Given that context, my remarks on the performances will be relatively brief; shaken as I was by what happened, I was not able to listen as I should have wished to. The players, insofar as I could tell, offered an admirable performance of the Mozart quartet. Tempi were apposite, permitting joy and melancholy to coexist, indeed to interact, as they should. The first movement seemed, as befits the first of Mozart’s ‘Haydn Quartets’, to take its lead from the elder composer, without overlooking, whether here or later, the almost operatic sensibility that infuses so much of Mozart’s œuvre. There may be Sturm und Drang in the conventional sense in the second movement, but that was quite overshadowed by external events; the beauty of the players’ performance nevertheless remained, rendering the contrast all the more disturbing – in all manner of ways. The slow movement was songful, almost painfully so, yet again it is difficult for me to say more. I was perhaps less convinced by the finale, in which I wondered whether some of the performance strained a little too much towards emphasis of the ‘learned’ counterpoint, rather than letting it speak for itself. But its general thrust was unarguable; and again, given the circumstances, it is difficult to say more.
Janáček’s Intimate Letters received a scorching performance; perhaps it scorched all the more in the light of what had happened. The extraordinary opening lacked nothing in either modernistic exploration or late Romantic passion. Some of the passages in harmonics, viola and cello in particular, sounded almost as if they had come from thirty years later, yet remained anchored in the composer’s own harmonic language. The ardent quality, seemingly believing in every note, of the players’ response to the entire performance had one listen as if it were given – and heard – in but a single, extended breath. Folk rhythms were never mere folk rhythms; ‘effects’ were never mere effects. And the third movement’s climactic confrontation, so clearly inspired by the composer’s love for Kamila Stösslová, yet equally clearly rising above such particularity, proved duly shattering.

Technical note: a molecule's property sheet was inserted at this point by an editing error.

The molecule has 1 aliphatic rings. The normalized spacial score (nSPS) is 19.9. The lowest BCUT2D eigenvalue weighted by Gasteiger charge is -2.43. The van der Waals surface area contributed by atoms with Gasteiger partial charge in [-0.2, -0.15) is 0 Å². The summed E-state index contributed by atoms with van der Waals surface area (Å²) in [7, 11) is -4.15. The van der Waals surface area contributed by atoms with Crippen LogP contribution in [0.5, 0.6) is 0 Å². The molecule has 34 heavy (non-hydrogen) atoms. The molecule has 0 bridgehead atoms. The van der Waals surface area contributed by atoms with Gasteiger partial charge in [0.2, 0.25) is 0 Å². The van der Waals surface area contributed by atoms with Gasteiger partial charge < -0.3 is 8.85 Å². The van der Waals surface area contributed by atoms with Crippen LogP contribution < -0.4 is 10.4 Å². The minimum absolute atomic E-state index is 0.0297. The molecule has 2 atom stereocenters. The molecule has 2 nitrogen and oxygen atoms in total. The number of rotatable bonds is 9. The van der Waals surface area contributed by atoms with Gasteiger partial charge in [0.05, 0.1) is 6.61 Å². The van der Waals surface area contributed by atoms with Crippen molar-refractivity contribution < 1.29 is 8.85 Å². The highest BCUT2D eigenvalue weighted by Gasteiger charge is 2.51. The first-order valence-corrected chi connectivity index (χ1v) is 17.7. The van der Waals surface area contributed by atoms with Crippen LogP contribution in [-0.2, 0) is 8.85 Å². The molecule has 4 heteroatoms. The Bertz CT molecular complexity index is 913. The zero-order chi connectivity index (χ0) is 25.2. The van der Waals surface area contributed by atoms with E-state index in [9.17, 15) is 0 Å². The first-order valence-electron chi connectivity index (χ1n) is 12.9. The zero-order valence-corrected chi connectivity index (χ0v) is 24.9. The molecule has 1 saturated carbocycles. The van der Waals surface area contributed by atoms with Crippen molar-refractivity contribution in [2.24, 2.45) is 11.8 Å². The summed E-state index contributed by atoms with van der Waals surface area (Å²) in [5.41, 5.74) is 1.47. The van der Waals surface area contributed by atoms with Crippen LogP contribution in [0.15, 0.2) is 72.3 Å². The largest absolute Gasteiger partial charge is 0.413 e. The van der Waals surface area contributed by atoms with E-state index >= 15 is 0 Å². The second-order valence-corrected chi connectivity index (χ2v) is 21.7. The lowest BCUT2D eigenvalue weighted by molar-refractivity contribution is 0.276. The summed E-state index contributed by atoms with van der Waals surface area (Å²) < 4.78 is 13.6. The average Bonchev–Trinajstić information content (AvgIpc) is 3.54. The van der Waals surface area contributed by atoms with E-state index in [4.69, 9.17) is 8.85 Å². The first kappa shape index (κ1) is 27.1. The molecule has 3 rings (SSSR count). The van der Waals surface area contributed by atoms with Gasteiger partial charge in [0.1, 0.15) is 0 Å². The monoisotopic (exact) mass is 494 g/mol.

I am not sure I have heard a more furious account of Schubert’s Death and the Maiden Quartet, though I am not at all sure how much of that was again a product of the circumstances, whether in performance or in listening. If the first movement seemed, to begin with, to look towards Bruckner – I thought in particular of the Ninth Symphony – then, as its workings became more complex, it was increasingly Mahler who came to mind. Great care was taken both to characterise each of the second movement’s individual variations, and yet to give shape to the movement as a whole. If there were hope offered during the turn to the major mode – and that is a big ‘if’ – then it was equivocal hope indeed. A defiant scherzo was founded securely upon harmonic rhythm, as such movements must be, to have their proper import. (Too often, one hears rhythm but little harmony.) The Totentanz of the final movement proved terrifying in any number of ways. I realise that such remarks are at best, excessively generalised, but hope that the reader will understand why, on this particular occasion, I am not able to say much more.